Sunday, January 27, 2013

Dan Robarts, Part 2!

     A lot of you enjoyed the Dan Robarts write up so much that I thought I would include a second write up, since there were still a lot of daylily photos I wanted to share and there was some things about Dan that I forgot to include. 
I have to put in my disclaimer again and that is that ALL OF DAN'S PHOTOS ARE COPYRIGHTED MATERIAL AND REPRODUCTION WITHOUT WRITTEN CONSENT IS PROHIBITED. (If you would like to contact Dan Robarts regarding his photos, you can email him at dwhr@hotmail.com)
     So, let's start out with when Dan started hybridizing, which was in the late 90's.  His first seedling to ever bloom was a cross of El Desperado X Strawberry Candy. He said it had only 4 buds.  Boy if I could have shown Dan a picture of the first seedling I ever bloomed.  It looked like it fell off the top of the ugly tree and hit every branch coming down.  I asked Dan what other hybridizers influenced him and his reply was of course Steve Moldovan and Roy Woodhall, but he also included Karol Emmerich, Curt Hanson, Melanie Mason, Pat Stamile, and Dan Trimmer.  I asked Dan what some of his favorite daylilies were and they fell into two categories, favorite garden plants, which were Moldovan red/cherry blends, Widows Walk, and Ron Valente. The other category was favorite breeders, which were Vertical Horizon (Moldovan),Reach for the sky (Brooker), Arnold's Daughter (Korth), and Nick of Time (Hanson). Dan goes on to say that even though he is working on his own lines now, he likes to go back to these daylilies to breed with time and again. Dan is also concentrating on diploid lines as well.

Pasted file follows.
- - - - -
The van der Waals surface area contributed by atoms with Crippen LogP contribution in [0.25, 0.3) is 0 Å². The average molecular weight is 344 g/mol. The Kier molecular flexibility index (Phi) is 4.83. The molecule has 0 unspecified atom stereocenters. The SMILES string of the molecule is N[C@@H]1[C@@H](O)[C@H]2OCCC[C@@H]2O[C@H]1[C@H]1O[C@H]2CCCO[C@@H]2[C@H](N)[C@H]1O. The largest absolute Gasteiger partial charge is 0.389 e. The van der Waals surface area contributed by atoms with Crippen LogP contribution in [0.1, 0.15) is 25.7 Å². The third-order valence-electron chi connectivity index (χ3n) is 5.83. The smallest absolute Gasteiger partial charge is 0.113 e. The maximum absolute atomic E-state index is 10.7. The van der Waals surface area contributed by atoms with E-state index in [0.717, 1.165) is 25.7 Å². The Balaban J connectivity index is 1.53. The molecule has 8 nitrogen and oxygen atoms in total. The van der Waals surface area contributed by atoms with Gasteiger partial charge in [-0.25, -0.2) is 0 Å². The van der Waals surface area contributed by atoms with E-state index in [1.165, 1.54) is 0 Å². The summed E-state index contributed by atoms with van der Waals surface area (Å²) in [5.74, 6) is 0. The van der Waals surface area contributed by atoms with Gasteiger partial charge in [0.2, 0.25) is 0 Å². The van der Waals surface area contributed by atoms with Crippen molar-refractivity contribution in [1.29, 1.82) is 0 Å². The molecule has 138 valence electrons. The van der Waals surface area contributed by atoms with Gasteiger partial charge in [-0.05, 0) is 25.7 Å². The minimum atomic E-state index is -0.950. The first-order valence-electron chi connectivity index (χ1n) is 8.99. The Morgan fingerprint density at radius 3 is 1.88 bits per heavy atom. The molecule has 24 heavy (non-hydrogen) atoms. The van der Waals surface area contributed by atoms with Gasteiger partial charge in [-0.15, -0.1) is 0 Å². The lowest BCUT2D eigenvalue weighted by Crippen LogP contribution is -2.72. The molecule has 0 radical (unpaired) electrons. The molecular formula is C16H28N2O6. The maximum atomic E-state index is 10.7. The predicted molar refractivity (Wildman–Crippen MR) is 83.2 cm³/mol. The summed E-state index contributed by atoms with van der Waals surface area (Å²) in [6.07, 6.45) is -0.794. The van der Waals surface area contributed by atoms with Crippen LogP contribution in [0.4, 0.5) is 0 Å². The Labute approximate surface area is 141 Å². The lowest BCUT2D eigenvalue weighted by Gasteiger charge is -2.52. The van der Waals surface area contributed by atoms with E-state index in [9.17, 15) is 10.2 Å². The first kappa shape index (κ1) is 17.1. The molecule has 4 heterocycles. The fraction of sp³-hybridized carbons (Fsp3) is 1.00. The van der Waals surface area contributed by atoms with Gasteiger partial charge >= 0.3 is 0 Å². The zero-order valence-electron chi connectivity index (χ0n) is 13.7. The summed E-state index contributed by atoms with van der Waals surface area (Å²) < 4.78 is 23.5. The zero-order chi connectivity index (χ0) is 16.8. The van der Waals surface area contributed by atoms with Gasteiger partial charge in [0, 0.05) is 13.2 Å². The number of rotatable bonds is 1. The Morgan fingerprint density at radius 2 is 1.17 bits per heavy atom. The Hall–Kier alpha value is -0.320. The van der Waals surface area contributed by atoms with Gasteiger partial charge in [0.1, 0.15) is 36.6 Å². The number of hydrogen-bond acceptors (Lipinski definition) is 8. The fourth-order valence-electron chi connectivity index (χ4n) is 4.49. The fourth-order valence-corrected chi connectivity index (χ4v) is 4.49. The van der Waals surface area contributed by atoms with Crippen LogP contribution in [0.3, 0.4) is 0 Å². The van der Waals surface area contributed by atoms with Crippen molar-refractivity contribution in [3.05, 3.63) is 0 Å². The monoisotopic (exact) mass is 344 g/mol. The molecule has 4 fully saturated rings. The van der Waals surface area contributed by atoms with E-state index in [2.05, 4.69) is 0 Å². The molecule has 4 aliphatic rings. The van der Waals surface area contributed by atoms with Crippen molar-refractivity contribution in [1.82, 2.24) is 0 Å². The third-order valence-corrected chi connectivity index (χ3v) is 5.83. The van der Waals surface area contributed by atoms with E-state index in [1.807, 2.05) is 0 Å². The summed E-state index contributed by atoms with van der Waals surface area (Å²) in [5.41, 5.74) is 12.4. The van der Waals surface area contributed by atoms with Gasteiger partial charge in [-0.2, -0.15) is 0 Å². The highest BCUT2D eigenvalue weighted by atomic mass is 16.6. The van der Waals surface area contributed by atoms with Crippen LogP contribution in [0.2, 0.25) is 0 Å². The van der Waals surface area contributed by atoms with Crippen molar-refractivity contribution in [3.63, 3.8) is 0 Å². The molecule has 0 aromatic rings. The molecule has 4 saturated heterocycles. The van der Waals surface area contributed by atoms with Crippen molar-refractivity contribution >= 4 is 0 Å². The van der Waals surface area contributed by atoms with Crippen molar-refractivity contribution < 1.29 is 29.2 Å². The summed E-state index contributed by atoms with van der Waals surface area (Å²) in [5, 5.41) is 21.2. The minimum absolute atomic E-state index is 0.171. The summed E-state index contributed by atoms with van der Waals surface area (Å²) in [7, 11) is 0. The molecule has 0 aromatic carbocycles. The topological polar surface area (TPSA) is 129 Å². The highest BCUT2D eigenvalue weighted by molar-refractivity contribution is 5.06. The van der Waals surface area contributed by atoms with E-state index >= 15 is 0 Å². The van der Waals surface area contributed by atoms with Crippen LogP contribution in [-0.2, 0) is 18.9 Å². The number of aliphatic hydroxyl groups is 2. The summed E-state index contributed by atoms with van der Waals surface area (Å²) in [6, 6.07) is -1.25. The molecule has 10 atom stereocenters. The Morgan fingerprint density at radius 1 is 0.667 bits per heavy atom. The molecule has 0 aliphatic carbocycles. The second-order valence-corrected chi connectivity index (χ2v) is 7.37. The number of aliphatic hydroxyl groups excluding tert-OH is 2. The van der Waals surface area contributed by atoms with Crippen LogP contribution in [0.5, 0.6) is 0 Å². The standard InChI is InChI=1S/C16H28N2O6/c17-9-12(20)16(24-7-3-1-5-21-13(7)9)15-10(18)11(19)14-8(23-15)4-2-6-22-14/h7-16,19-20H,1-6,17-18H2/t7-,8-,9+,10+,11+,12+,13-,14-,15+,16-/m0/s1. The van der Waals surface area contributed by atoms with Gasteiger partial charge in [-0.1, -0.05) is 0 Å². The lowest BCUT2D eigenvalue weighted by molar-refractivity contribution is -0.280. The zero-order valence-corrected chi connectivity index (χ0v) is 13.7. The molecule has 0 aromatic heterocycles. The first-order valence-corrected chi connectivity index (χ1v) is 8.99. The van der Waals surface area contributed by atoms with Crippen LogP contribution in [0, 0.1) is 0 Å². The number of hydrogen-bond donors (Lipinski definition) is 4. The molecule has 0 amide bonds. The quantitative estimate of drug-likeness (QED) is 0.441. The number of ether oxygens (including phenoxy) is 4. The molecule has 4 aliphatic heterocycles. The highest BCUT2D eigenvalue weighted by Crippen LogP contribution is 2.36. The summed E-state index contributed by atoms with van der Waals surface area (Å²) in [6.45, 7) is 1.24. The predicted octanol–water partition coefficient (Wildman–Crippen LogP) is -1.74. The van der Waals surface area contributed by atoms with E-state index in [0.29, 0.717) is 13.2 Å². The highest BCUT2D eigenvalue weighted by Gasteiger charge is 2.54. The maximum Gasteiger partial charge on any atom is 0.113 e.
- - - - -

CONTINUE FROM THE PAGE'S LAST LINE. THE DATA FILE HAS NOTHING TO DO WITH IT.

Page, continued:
I asked him about his experiences with breeding in the greenhouse and Dan said that greenhouses can be lovely places for hybridizing with the ability to control temperature, humidity, sunlight, etc. etc. In these optimal conditions he said that there's better seed set with more pods, and seeds per pod.  Dan said the nice thing about working at the OSU greenhouse was there were two full time greenhouse managers that were in charge of pest management as well as a rotation of student workers.  Dan said that insects did pop up such as aphids and spider mites, and that plants were treated with organic oil solutions and beneficial mites wherever possible. 
     Dan went on to say that he wants to promote and breed with other perennials in the future, primarily herbaceous perennials such as Hosta, Peonies, and spring ephemerals including Viola, Hepatica, Dicentra, and Trillium. 
     If you would like to see more pictures of Dan Robart's daylily seedlings you can find him on Facebook, or email him and I'm sure he would be happy to talk about his daylilies.  All I can say is I really enjoy talking to Dan when I get the chance and look forward to his daylily intros in the years to come.  I hope you enjoyed these photos of Dan's seedlings today.

Sunday, January 20, 2013

My friend Dan Robarts, pattern hybridizing superstar!